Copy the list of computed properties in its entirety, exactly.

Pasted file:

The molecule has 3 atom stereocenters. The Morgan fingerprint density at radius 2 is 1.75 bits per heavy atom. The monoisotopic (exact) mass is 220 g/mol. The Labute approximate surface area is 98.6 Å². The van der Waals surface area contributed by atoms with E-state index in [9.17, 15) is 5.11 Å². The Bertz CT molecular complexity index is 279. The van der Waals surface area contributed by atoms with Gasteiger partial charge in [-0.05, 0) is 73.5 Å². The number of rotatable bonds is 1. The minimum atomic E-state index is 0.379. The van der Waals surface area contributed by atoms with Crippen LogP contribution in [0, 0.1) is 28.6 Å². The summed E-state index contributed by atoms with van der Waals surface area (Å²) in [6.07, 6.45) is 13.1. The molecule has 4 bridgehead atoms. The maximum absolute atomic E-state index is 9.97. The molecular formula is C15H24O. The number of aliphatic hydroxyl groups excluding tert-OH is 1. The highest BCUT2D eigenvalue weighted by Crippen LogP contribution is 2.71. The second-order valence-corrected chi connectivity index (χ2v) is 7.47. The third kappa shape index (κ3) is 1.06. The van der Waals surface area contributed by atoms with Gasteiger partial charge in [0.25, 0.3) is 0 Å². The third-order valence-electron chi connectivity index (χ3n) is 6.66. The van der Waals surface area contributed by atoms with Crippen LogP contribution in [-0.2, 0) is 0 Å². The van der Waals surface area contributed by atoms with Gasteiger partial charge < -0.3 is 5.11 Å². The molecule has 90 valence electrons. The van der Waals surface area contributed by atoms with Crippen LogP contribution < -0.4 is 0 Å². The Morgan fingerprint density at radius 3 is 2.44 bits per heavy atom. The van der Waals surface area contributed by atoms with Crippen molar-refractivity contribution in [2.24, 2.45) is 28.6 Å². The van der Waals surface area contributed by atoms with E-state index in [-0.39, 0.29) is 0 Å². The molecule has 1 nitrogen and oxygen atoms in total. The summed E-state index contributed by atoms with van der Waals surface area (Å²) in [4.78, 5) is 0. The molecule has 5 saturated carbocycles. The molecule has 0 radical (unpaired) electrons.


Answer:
The molecule has 3 atom stereocenters. The Morgan fingerprint density at radius 2 is 1.75 bits per heavy atom. The monoisotopic (exact) mass is 220 g/mol. The Labute approximate surface area is 98.6 Å². The van der Waals surface area contributed by atoms with E-state index in [9.17, 15) is 5.11 Å². The Bertz CT molecular complexity index is 279. The van der Waals surface area contributed by atoms with Gasteiger partial charge in [-0.05, 0) is 73.5 Å². The number of rotatable bonds is 1. The minimum atomic E-state index is 0.379. The van der Waals surface area contributed by atoms with Crippen LogP contribution in [0, 0.1) is 28.6 Å². The summed E-state index contributed by atoms with van der Waals surface area (Å²) in [6.07, 6.45) is 13.1. The molecule has 4 bridgehead atoms. The maximum absolute atomic E-state index is 9.97. The molecular formula is C15H24O. The number of aliphatic hydroxyl groups excluding tert-OH is 1. The highest BCUT2D eigenvalue weighted by Crippen LogP contribution is 2.71. The second-order valence-corrected chi connectivity index (χ2v) is 7.47. The third kappa shape index (κ3) is 1.06. The van der Waals surface area contributed by atoms with Gasteiger partial charge in [0.25, 0.3) is 0 Å². The third-order valence-electron chi connectivity index (χ3n) is 6.66. The van der Waals surface area contributed by atoms with Crippen LogP contribution in [-0.2, 0) is 0 Å². The van der Waals surface area contributed by atoms with Gasteiger partial charge < -0.3 is 5.11 Å². The molecule has 90 valence electrons. The van der Waals surface area contributed by atoms with Crippen LogP contribution < -0.4 is 0 Å². The Morgan fingerprint density at radius 3 is 2.44 bits per heavy atom. The van der Waals surface area contributed by atoms with Crippen molar-refractivity contribution in [2.24, 2.45) is 28.6 Å². The van der Waals surface area contributed by atoms with E-state index in [-0.39, 0.29) is 0 Å². The molecule has 1 nitrogen and oxygen atoms in total. The summed E-state index contributed by atoms with van der Waals surface area (Å²) in [4.78, 5) is 0. The molecule has 5 saturated carbocycles. The molecule has 0 radical (unpaired) electrons.